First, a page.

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Chop Shop Vancouver

Vancouver hairstylists show their chops on TV
By Sarah Rowland
Publish Date: February 5, 2009

Daniel Hudon is a reality–TV producer’s wet dream come true. He owns a punk-rock hair salon. He’s constantly surrounded by burlesque-type babes. He’s got his finger on the pulse of the rockabilly/hot-rod scene. He’s got more tattoos and attitude than a Fat Wreck Chords recording artist. As if that wasn’t enough, he’s got movie-star good looks. In fact, his only rival when it comes to devastatingly blue eyes passed away last year. (R.I.P. Paul Newman.)

So it’s no wonder producers were chomping at the bit to do a show about the Vancouver hairstylist and all the shenanigans that go on at his Chop Shop (1007 Granville Street). But despite their best efforts, the first few production companies to approach Hudon and his business partner, Michael Procter, were SOL.

“We said no because we’re not really about reality TV—it’s garbage half the time,” says Hudon, who sat down with the Straight at a downtown café to talk about Chop Shop the docusoap. “I’m not going to lie. A lot of it [reality TV] is hokey-pokey stuff, and we really wanted nothing to do with that. It actually goes against everything we’re working so hard for.”

But executive producer Lawrence McDonald made an offer Hudon couldn’t resist.

“He said, ‘If you let us in there for a day, I will produce something that you will probably really like,’ ” Hudon recalls. “This was around the time when [tattoo-shop-set] Miami Ink was getting popular, so there was a definite shift in reality TV. And we were presented with more of a documentary series [format], so we agreed to it. And he produced a fantastic product, and away we went.”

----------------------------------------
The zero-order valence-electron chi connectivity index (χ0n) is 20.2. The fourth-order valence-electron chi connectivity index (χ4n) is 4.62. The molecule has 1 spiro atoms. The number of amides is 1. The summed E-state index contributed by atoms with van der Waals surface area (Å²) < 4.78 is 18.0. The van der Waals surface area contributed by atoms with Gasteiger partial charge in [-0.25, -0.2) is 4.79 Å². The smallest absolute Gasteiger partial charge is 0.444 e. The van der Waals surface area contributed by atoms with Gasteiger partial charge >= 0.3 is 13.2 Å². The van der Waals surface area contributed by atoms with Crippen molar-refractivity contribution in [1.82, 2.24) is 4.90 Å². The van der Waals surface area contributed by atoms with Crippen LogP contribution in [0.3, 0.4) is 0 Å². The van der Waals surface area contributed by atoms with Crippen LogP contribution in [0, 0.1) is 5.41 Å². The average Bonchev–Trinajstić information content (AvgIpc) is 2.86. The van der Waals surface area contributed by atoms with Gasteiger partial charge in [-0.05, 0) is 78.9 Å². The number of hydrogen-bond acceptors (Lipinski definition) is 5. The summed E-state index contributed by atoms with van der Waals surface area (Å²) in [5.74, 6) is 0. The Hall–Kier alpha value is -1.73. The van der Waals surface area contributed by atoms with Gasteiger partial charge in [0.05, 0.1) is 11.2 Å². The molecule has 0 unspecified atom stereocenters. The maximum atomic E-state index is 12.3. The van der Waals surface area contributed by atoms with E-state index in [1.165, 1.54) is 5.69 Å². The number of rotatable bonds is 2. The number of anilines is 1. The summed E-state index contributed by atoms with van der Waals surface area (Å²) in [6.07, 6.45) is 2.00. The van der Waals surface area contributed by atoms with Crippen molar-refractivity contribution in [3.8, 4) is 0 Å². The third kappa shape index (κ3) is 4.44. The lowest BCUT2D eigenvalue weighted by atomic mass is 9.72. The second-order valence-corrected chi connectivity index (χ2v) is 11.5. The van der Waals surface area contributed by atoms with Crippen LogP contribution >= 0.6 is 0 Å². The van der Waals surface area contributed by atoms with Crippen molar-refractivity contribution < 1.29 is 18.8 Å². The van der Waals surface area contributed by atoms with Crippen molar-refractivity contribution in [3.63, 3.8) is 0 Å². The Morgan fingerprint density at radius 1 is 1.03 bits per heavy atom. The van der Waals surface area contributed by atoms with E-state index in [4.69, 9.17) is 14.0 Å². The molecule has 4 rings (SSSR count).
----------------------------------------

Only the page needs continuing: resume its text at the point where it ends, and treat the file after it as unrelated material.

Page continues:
The visual appeal of the show—called Chop Shop, it airs on Slice Wednesdays at 9 p.m.—is a no-brainer. But is there enough day-to-day drama among the “choppers” to sustain a full season of story lines? Not surprisingly, Hudon thinks there is.

“There’s a lot of stuff that goes on, not just with us and with the clients but the people walking around here,” he says, referring to the colourful characters who inhabit Vancouver’s downtown core. “Plus, there’s personalities in there [the Chop Shop] that just don’t get along a lot of times.”

He’s right. In Episode 1, a disgruntled blond and buxom chopper shows up wanting to get her old job back. But before Hudon can rehire the peroxide piranha, he has to see how the rest of the staff feels about it. Her return reduces one person to tears—and apparently they weren’t of the crocodile variety.

“They were absolutely real,” Hudon says. “We had a big issue with that individual [the former employee]. She’s a great girl. I think she’s fantastic. But she’s very controversial in a lot of ways. She worked for us for years, so it was very upsetting when she left.”

When it comes to actually cutting people’s hair, it’s business as usual—despite a full camera crew crammed into the narrow ’50s-themed salon.

“A lot of people think they’re brave,” says Hudon, referring to new customers who get swept away by the overall aesthetic and anything-goes vibe of the salon. “I get a lot of women—and men, too—who come in, see the shop, and go, ‘Wow, this is great. Do whatever you want.’ And I go, ‘Bullshit. At the end of the day, do you really want a blue Mohawk?’ ”

According to Hudon, the answer is usually a sheepish “No.” But whether you want a squeegee-punk-inspired lid or something as basic and beige as Jennifer Aniston’s sun-spun streaks, Hudon and co. are happy to deliver. The only type of hairstyle that doesn’t inspire him is the up-to-the-minute trendy cut. So if you’re in the market for a “Poxie” (Posh Spice’s take on the pixie ’do), the Chop Shop probably isn’t for you.

“I think our motto is very simple,” Hudon says. “ ‘Styles change but style doesn’t.’ ”

Source URL: http://www.straight.com/article-199619/vancouver-hairstylists-show-their-chops-tv



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